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Galactic dark matter survey reveals the invisible
Posted: 21 October 2011

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Dark matter might be elusive, but that has not stopped astronomers attempting to edge that touch closer in trying to uncover the characteristics of this mysteriously invisible material. Studies of galaxy cluster MACS J1206.2-0847, imaged by NASA’s Hubble Space Telescope, have kicked off a dark matter census project as part of a multiwavelength survey called the Cluster Lensing and Supernova survey with Hubble (CLASH) and is set to allow astronomers to construct the most detailed map of dark matter in galaxy clusters ever made.

Galaxy cluster MACS 1206 is one of the first targets in the CLASH survey and massive galaxies like these are perfect laboratories for studying dark matter due to their size. Lensing effects can produce multiple images of the same distant object, as evident in this Hubble image. Image: NASA/ESA/M.Postman (STScI) and the CLASH Team.

Dark matter is believed to make up the majority of matter in the Universe, but despite this it is tricky to detect since it neither emits nor scatters light, and interacts with normal matter only by gravity. This is how the CLASH team are able to map something that is seemingly invisible, in the effects of gravitational lensing that causes hefty galaxy clusters rich in dark matter to act as giant magnifying glasses, bending and distorting any light that passes through them. And this is exactly what the team revealed when turning Hubble towards the galaxy cluster MACS J1206.2-0847 or MACS 1206 for short, which lies around 4.5 billion light years away.

“Matter causes space itself to distort,” says Marc Postman of the Space Telescope Science Institute, Baltimore, Maryland. “This is a prediction of Einstein’s theory of relativity. Since light travels in a path that follows space, when light encounters a region of space that is bent it will travel in a bent path.” The bending of light brings with it distorted shapes of distant galaxies, but often the size of the distortion is larger than can be explained by the gravity of just normal matter. The extra lensing effect is coming from dark matter.

The maps that the CLASH team have generated serve as tests of previous results that suggest dark matter is more densely packed inside galaxy clusters than some other models have predicted, thus leading to the theory that MACS 1206’s assembly began earlier than most commonly thought. “Theories suggest that the central density of dark matter in a cluster is dependent on the density of the Universe when the dark matter first aggregated into the region it now occupies,” says Postman. “As the density of the Universe is decreasing with time, if one finds clusters with unusually high concentrations of dark matter that could be explained, in part, by saying the cluster’s dark matter first formed when the Universe was denser at an earlier epoch in time than expected. Precisely how much earlier is matter of debate.” He adds; “The epoch of first cluster formation has to be at least 10 billion years ago and may well be as much as 12 billion years ago.”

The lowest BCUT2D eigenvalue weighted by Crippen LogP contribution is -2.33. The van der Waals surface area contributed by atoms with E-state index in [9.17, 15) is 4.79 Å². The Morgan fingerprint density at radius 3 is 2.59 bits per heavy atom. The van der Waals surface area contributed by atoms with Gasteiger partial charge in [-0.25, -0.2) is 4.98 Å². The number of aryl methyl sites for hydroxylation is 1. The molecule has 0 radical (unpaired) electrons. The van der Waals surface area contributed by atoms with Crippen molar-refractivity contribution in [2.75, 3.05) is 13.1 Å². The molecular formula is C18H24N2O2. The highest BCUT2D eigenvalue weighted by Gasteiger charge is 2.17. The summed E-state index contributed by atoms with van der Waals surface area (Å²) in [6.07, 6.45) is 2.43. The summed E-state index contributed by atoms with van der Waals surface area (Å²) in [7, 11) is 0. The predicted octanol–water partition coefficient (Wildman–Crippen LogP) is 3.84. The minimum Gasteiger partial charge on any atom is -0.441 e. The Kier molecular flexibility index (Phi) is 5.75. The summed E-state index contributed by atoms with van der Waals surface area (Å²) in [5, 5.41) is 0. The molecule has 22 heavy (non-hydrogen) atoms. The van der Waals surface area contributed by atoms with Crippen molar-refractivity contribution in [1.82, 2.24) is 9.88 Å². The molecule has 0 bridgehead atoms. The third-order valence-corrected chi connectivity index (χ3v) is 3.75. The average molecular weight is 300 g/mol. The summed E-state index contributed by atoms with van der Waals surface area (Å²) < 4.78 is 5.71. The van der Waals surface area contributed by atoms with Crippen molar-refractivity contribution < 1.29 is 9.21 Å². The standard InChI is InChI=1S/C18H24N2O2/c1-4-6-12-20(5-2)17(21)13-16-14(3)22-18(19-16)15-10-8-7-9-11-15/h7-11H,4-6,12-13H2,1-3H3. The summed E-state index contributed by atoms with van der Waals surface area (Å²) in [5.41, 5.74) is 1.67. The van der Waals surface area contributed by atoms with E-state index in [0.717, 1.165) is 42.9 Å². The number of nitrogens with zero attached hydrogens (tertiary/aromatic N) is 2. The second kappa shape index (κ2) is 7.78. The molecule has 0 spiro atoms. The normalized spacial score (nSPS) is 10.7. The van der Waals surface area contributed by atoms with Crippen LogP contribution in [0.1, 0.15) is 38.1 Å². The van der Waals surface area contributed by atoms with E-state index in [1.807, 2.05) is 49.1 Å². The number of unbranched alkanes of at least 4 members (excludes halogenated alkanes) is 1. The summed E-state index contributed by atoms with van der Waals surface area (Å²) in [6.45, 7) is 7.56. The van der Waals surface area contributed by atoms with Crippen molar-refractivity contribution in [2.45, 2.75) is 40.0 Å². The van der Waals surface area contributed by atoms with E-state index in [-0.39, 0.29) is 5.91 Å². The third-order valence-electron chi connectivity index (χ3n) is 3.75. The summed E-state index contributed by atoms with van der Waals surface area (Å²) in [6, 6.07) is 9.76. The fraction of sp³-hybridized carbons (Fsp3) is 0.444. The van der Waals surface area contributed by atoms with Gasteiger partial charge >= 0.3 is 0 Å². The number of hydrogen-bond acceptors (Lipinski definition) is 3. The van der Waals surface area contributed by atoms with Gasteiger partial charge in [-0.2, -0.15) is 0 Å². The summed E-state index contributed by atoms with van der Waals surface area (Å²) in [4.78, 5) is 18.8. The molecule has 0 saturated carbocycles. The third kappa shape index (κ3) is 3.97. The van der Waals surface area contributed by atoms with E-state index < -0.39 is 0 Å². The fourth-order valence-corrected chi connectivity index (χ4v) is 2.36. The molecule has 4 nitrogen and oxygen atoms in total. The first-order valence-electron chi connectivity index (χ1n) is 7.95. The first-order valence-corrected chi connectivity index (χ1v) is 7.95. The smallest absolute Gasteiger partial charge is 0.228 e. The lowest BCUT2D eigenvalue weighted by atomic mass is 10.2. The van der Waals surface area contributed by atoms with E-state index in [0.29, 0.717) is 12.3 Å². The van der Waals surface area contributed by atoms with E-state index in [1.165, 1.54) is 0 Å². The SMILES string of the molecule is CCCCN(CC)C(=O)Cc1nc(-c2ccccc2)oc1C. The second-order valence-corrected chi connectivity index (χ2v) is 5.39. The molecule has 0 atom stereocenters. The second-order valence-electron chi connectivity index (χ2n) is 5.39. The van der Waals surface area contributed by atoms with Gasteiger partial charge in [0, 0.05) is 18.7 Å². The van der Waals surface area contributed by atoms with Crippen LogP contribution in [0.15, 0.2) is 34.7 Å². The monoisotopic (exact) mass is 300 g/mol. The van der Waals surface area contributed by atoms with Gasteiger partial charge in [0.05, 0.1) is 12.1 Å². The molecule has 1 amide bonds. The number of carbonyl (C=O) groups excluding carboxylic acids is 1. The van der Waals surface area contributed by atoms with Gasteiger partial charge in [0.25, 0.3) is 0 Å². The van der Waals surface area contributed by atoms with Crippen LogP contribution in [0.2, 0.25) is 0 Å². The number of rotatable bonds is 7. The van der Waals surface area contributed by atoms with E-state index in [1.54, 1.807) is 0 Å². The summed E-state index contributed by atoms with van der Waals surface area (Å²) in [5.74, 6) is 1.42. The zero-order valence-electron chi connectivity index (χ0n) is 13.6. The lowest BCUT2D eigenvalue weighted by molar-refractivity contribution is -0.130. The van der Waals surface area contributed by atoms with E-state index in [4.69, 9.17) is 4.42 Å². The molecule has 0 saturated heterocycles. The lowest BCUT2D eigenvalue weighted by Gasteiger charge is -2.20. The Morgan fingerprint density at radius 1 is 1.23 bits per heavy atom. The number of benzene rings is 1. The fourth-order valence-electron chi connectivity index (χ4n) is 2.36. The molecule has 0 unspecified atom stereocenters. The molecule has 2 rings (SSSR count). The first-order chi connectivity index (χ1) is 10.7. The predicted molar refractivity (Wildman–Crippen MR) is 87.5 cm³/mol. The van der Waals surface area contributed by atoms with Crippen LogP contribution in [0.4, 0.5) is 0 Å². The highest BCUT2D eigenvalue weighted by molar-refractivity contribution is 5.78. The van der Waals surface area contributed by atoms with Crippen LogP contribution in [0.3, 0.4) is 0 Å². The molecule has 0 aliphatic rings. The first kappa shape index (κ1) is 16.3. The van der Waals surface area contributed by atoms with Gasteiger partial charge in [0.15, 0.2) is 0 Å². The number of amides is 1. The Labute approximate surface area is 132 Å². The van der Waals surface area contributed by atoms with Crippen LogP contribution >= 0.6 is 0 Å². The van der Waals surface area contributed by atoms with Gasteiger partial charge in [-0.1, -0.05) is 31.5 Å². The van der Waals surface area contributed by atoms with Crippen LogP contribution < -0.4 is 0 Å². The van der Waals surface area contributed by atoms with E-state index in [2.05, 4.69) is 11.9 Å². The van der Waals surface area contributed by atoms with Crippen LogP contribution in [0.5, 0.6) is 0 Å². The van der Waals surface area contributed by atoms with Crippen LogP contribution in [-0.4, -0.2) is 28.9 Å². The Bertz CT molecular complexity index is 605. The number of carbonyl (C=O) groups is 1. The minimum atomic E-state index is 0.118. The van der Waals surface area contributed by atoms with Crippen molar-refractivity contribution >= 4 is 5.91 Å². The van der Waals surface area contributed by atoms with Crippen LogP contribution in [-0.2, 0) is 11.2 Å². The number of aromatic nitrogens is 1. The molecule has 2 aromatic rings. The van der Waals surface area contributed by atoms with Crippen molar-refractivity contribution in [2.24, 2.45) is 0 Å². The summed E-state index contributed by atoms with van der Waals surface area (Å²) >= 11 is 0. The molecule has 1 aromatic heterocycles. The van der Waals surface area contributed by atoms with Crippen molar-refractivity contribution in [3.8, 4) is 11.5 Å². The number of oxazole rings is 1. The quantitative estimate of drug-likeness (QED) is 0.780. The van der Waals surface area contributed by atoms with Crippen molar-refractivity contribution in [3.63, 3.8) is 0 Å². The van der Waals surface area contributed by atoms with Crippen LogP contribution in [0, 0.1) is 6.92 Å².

NASA’s Hubble Space Telescope is part of a survey to investigate the distribution of dark matter in large galaxy clusters. Image: NASA.

With six hefty galaxy cluster observations completed and probing with unprecedented precision, the team have their eyes set on mapping a further 19 massive clusters to uncover their dark matter distributions. And it seems that the mass of these galaxies is key to this survey. “The more massive a cluster is, the larger the area of distortion,” says Postman. “Hence, the more massive clusters will generally show more lensed objects than a less massive cluster and a more massive cluster will also show strongly distorted objects at larger distances from the cluster centre in a less massive cluster.”

With its keen ultraviolet to near-infrared vision and unique capabilities compared to any other space telescope, Hubble has supported the CLASH astronomers in their discovery of 12 newly identified distant galaxies in the lensed image, throwing 47 multiple images into the bargain and helping astronomers to build on earlier work produced by the space telescope and its ground-based cousins. With the diverse range of wavelengths, astronomers are able to estimate the distances to these galaxies, which to any Earth-based telescope are otherwise four times fainter than they are able to detect.

“We observe the clusters in 16 separate filters and we also determine the dark matter distribution by finding cases of objects that have multiple images of themselves on the sky,” says Postman. “An object can appear in multiple spots behind the cluster when the object's light passes close to the cluster core. By counting up the number of such multiple images, and comparing their precise locations with models, we can estimate where the dark matter must be located to account for the observed distorted objects. The 16 different colors come into play because they provide an estimate of the object’s actual distance from Earth. If we have a fairly precise estimate of how far away each distorted object is then our estimates of how much dark matter there is and how that dark matter is distributed become much more accurate.”

If the CLASH team find that most of the clusters in their survey host excessively high accumulations of dark matter in their central cores, then it could possibly provide us with new clues to the early stages in the origin of the Universe’s structure – new leads that will be left to the powerful cameras of future telescopes such as NASA’s James Webb Space Telescope to follow up, which is set to study the chemical composition of large galaxy clusters such as MACS 1206.

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